Use the odds calculator below to convert between American, Decimal, and Fractional odds. The odds calculator will also display implied win probability and payout amount. If you want to learn about the different odds formats we have a short guide below.
American odds (sometimes called money line odds) are used by US sportsbooks. This odds format is represented by positive and negative numbers (example: -150 and +130). Here is an example from 5Dimes:
If a betting market has worse than even odds it is represented by a negative number. You need to risk that many dollars in order to profit $100. In the example above the Carolina Panthers have -150 odds to win the game. A bettor would need to risk $150 in order to profit $100 for a total return of $250.
If a betting market has better than even odds it is represented by a positive number. You would win that many dollars if you were to risk $100. In the example above the Houston Texans have +130 odds to win the game. A bettor who risked $100 would profit $130 for a total return of $230.
Decimal odds are (sometimes called European odds) are used by European betting sites. They are the easiest odds format to get the hang of since it directly represents the total payout or return from a winning bet.
A betting market with even odds is represented by 2.00. Markets worse than even will be less 1.99 or lower, and markets greater than even will be 2.01 or higher. In order to calculate your payout/return simply multiply the decimal number by the amount you are risking.
In the example above the Chicago Cubs have 1.57 odds to beat the Washington Nationals. If you were risking $200 on the Cubs you could determine your return by multiplying it by 1.57:
$200 * 1.57 = $314
It’s important to remember that this final number represents your total payout and not the profit. Decimal odds are the best option for parlays/accumulators as the total payout will be the product of the individual wager odds on your ticket.
Fractional odds (otherwise called British odds) are considered the old-school odds format. They indicate the profit one would stand to make relative to the amount staked.
A betting market with even odds in the fractional format would be represented by 1/1. Anything worse than even would have a smaller numerator than the denominator (example: 19/20). Anything better than even would have a larger numerator than the denominator (example: 16/5).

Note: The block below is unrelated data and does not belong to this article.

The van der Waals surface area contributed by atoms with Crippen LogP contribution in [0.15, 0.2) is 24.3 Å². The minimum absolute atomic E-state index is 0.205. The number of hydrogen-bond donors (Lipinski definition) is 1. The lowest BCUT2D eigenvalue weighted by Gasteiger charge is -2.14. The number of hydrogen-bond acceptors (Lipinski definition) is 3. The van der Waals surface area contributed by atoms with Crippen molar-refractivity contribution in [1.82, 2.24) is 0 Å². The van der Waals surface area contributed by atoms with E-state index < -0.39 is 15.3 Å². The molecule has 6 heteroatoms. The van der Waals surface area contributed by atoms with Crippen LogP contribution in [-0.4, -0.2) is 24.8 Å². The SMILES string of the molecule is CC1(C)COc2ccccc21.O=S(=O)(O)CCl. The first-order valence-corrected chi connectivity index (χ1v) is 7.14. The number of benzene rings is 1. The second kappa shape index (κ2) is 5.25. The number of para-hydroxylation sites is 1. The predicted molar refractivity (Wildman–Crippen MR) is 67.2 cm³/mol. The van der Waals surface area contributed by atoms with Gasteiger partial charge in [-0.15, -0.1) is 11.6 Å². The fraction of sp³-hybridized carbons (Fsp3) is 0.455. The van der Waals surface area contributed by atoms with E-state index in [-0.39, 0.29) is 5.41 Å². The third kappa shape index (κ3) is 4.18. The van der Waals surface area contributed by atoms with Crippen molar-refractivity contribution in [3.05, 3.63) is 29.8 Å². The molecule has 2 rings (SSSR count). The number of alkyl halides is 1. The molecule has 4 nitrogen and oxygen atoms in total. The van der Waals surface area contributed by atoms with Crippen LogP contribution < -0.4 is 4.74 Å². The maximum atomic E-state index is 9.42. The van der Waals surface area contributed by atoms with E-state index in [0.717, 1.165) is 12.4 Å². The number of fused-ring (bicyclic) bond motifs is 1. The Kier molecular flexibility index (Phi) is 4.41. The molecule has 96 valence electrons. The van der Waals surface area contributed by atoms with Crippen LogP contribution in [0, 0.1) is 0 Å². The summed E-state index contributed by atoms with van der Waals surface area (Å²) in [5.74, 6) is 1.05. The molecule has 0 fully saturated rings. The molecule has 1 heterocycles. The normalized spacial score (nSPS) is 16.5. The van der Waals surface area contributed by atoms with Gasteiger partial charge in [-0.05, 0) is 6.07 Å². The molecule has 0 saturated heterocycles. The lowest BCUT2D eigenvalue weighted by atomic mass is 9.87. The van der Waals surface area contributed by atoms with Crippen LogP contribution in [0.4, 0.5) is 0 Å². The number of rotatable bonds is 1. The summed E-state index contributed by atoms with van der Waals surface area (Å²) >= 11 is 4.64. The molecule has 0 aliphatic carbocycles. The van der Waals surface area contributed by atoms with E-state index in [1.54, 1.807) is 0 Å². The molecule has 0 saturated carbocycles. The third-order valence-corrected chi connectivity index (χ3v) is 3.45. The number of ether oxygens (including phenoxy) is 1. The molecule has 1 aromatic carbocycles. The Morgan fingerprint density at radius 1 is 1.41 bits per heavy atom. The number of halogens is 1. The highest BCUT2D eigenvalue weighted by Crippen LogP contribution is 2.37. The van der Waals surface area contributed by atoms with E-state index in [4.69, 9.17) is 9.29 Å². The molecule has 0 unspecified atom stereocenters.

Fractional odds differ from decimal odds as they represent the profit instead of your total return. If you risk the denominator you will profit the numerator. In the example above Sunderland are 9/5 to win against Derby. If you were to risk $5 you would profit $9 (for a total return of $14).
This odds format is somewhat outdated. Today you will only find it being used for horse racing and when discussing large underdog markets (such as futures/championship odds).
Implied probability is the conversion of betting odds into a percentage. It is a great tool to use when determining if a given bet has value. The implied probability represents the break-even percentage. This is the amount of times you would need to win a bet at those odds in order to break-even. You should only place a bet if you believe it has a greater chance of winning than the implied probability.
Keep in mind that the bookmaker’s commission is factored into this percentage. Two opposing betting markets each with equal odds would both have a 52.38% break-even percentage. Simply winning half of your -110 (1.91) wagers is not enough and it will leave you in the negative. This is the margin you need to overcome if you want to be a successful sportsbettor.